HomeBusinessEurope's top five automakers more than double their profits since 2019

Europe’s top five automakers more than double their profits since 2019

Europe’s top five carmakers have more than doubled their profits since 2019 despite saying they cannot afford to meet planned EU pollution rules, an analysis reveals.

The “big five” of the European automotive industry (BMW, Mercedes, Renault, Stellantis and Volkswagen) collectively made 64 billion euros in profit by selling fewer cars, but at more expensive prices, according to the Transport and Environment (T&E) study. ), a green company. group of experts

But the five companies, which this year are paying out 27 billion euros in dividends to shareholders and share buybacks, argue through their trade association that detoxifying car exhaust emissions would cause car prices to drop. shoot up to 2,000 euros.

CEO pay at auto companies has also skyrocketed. VW was the only one of the Big Five auto companies yet to increase pay for its top executives since 2019, but at the other four companies surveyed, CEO pay rose between 22% and 103% over the same period. period, according to the report. The average salary increase for a CEO from the big five during the three years of pandemic, war and inflation was 50%.

Europe has introduced a series of measures, the “Euro 7”, to reduce the annual number of 70,000 premature deaths in Europe due to road emissions, and would cost between 90 and 150 euros per car according to figures from the European Commission. Globally, air pollutants such as particulate matter (PM2.5) and nitrogen oxides (NOx) are responsible for 6.7 million premature deaths and more than a million stillbirths each year, as well as respiratory diseases. , dementia and mental illness.

But earlier this month, Volkswagen asked for the start of the Euro 7 scheme to be delayed, due to its preparation time and expense. Dirk Ameer, a Volkswagen spokesman, said the proposal would drive up prices and “result in lower sales, longer retention periods for older vehicles and slower fleet turnover. [and] it could even negatively affect air quality. No change, especially in [the] At the time of the Euro 7 proposal, the lack of engineering time will lead to significant production and job losses across Europe. This will affect all production sites in Europe and all classes of vehicles.”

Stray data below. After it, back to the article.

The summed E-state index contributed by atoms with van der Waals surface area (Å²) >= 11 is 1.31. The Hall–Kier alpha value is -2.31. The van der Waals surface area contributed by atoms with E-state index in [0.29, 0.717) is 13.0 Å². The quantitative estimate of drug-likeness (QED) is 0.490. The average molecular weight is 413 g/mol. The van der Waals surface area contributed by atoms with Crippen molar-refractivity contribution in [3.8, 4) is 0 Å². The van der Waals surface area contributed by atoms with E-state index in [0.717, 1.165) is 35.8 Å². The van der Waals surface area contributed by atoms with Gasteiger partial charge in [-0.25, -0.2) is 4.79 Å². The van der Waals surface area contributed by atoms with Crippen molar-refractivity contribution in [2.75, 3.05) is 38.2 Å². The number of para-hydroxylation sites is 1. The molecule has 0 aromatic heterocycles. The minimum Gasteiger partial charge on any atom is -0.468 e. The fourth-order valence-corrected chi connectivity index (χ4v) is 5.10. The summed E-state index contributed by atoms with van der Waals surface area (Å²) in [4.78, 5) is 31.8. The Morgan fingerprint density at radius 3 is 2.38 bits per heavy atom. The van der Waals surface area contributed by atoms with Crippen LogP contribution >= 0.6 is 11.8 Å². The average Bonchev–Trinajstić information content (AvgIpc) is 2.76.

According to T&E, the cost of limiting the company’s toxic tailpipe emissions would amount to a maximum of €5.7 billion over the life of the regulation, or 37% of its profits in 2022.

Anna Krajinska, T&E’s manager of vehicle emissions and air quality, said: “We don’t envy automakers their record profits, but claims that they can’t afford cheap solutions to pollution are simply corporate greed. The auto industry is maximizing profits by selling more expensive premium vehicles, while at the same time pretending that pollution regulations would make cars unaffordable. EU lawmakers must put public health before industry money grabs.”

Although they collectively sold 25% fewer cars in the years after 2019, Stellantis and BMW respectively doubled and tripled their profit margins in these years as an industry-wide shift from “volume to value” took hold. to power premium vehicles like SUVs. At the same time, smaller and more popular models such as the Fiat Punto, VW Beetle and Citroen Picasso were scrapped.

The average price of a new Mercedes is now 43% higher than in 2019, while the company’s €14.5bn profit last year was 600% higher than in 2019, according to the study, which is based on company data and Bloomberg terminal.

Danish Socialist MEP Christel Schaldemose told The Guardian: “From day one, the industry has rejected tougher pollution standards, arguing that they are too expensive and that the price of affordable cars would be higher. We now know that this is not the case and that they are instead putting money in the pockets of their shareholders at the expense of cleaner air.”

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However, a spokesperson for the European Automobile Manufacturers Association said: “Despite having minimal environmental benefits, the proposal risks putting unnecessary financial pressure on consumers and diverting investment away from zero-emissions technologies. According to estimates by some manufacturers, the average consumer price of a new car could increase by €2,000. This higher cost is primarily due to test frame conditions, including deliberate and continuous driving in extreme conditions.”

The Guardian has reached out to the car companies for comment. A VW spokesperson said: “Volkswagen Group supports the ambitious climate and air quality targets of the German government and the European Union. We welcome the clear direction taken by the EU Commission with the Fit for 55 program and the goals of CO2 regulation.”

The Euro 7 benchmark, which would apply to some 100 million vehicles before the EU ban on conventional engines takes effect in 2035, would tighten on-road emissions testing and continuously test emissions with systems control on board.

Its predecessor “Euro 6” dates from 2014, before the Dieselgate scandal. Volkswagen has since paid 31 billion euros in fines and settlements after using “defeat devices” to cheat the emissions tests of some 11 million cars between 2009 and 2015.



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